6. Adaptation policies should be integrated into national decision processes and costed properly. Due to Albania’s high exposure to climate risks, it is important not only to identify desirable adaptation policies and actions in the framework of the 2015 Paris Agreement, but also to undertake steps—legal and institutional—to integrate them into national development priorities as well as medium-term planning and annual budget allocation decisions. Climate-sensitive policies should be integrated into every aspect of the budget cycle from (i) the setting of strategic and fiscal policy goals and targets, to (ii) budget preparation and adoption by the parliament (iii) the execution of the adopted budget and lastly (iv) the independent oversight and audit of the budget. Albania should also ensure fiscal consolidation goals are adhered to, and that its targets consider the costing of adaptation and other green transition priorities explicitly. Quantifying costs and benefits of adaptation policies and damages from inaction will help policymakers make informed decisions among competing priorities given the limited fiscal space.

7. Integrating climate considerations into all aspects of the public finance management systems, or “green PFM”, will also help. Adapting the existing PFM framework to integrate a climate-sensitive approach could help promote fiscal policies that are responsive to environmental and climate concerns.13 A key challenge for Albania will be to strengthen its existing weak public investment management (PIM) frameworks, and to include climate-related considerations in evaluation and selection criteria. The IMF has developed a climate change module to complement its PIMA tool and stands ready to assist authorities in their efforts. The C-PIMA module focuses on the assessment of the five institutions that incorporate the most critical climate-related elements: (i) climate-aware planning, (ii) coordination among entities, (iii) project appraisal and selection, (iv) budgeting and portfolio management, and (v) risk management.14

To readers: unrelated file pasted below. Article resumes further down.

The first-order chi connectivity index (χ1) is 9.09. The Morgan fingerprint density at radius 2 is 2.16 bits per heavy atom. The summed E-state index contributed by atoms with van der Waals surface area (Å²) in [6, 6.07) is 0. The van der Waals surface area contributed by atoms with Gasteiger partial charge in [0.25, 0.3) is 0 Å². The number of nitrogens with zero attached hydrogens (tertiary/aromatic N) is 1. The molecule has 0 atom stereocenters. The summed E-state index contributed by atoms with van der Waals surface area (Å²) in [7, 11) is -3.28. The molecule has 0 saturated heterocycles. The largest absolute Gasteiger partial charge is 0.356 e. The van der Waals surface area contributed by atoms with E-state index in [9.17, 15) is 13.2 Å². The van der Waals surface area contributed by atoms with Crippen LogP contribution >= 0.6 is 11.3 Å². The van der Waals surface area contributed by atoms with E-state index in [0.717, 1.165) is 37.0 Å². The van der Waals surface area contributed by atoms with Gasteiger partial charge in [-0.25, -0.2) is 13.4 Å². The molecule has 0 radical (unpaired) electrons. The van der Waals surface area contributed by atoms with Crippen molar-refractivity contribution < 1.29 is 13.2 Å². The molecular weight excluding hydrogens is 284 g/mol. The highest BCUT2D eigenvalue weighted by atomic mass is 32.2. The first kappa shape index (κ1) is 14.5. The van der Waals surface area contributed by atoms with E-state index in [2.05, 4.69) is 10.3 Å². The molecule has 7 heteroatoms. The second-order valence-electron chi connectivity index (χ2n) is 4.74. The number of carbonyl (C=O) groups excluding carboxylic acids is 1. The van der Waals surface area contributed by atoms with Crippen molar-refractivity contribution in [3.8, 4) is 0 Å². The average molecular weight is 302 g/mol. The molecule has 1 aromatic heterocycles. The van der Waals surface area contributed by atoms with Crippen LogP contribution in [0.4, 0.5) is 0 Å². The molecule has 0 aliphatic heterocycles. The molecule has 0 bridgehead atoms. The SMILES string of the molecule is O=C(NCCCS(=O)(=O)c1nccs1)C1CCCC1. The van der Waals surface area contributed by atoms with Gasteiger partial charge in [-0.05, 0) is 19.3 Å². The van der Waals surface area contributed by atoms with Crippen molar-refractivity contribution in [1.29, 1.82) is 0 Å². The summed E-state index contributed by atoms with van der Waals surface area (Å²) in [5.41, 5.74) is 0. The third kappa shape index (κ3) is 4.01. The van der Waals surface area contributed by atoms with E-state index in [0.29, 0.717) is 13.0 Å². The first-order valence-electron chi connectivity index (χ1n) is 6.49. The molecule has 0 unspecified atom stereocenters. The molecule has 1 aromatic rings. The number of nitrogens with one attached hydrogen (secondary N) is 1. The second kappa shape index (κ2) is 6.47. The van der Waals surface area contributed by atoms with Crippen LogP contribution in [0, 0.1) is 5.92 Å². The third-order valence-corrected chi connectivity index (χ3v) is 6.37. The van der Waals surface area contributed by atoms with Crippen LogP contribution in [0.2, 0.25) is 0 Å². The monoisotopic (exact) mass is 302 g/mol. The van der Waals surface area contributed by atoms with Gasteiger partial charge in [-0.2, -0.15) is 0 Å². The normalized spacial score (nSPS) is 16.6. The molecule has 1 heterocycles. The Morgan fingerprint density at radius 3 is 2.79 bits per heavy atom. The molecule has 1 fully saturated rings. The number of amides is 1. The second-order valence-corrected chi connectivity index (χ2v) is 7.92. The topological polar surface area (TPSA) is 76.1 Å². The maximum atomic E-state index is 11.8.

Table 3.

Albania: Selected Adaption Measures

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Source: Albania Revised National Determinized Contributions 2021

8. Albania needs to generate additional revenue to meet the investment needs of climate adaptation. Albania has very limited fiscal space to accommodate additional sizable investment needs, while also committing to its debt consolidation path. Strong PFM institutions and strengthened PIM frameworks would attract more financing from IFIs and various climate funds.15 The implementation of a sound Medium-Term Revenue Strategy (MTRS) and better utilization of environmental taxes would help. Over the medium to long term, raising carbon taxes for heavy polluters (pre-announced and rising to reach internationally suggested carbon price floors) would help modify behavior and yield revenue to finance mitigation and adaption efforts. Regulations and feebates could also help. Some small-scale initiatives, such as Tirana municipal government’s cost sharing of retrofitting buildings, could be scaled up if proven successful. Other initiatives like a reduced VAT rate for electric buses used in public transport, have been less successful and should be reviewed and replaced with revenue neutral feebates16 that could motivate the use of more environmentally friendly vehicles, gradually replacing the existing fleet.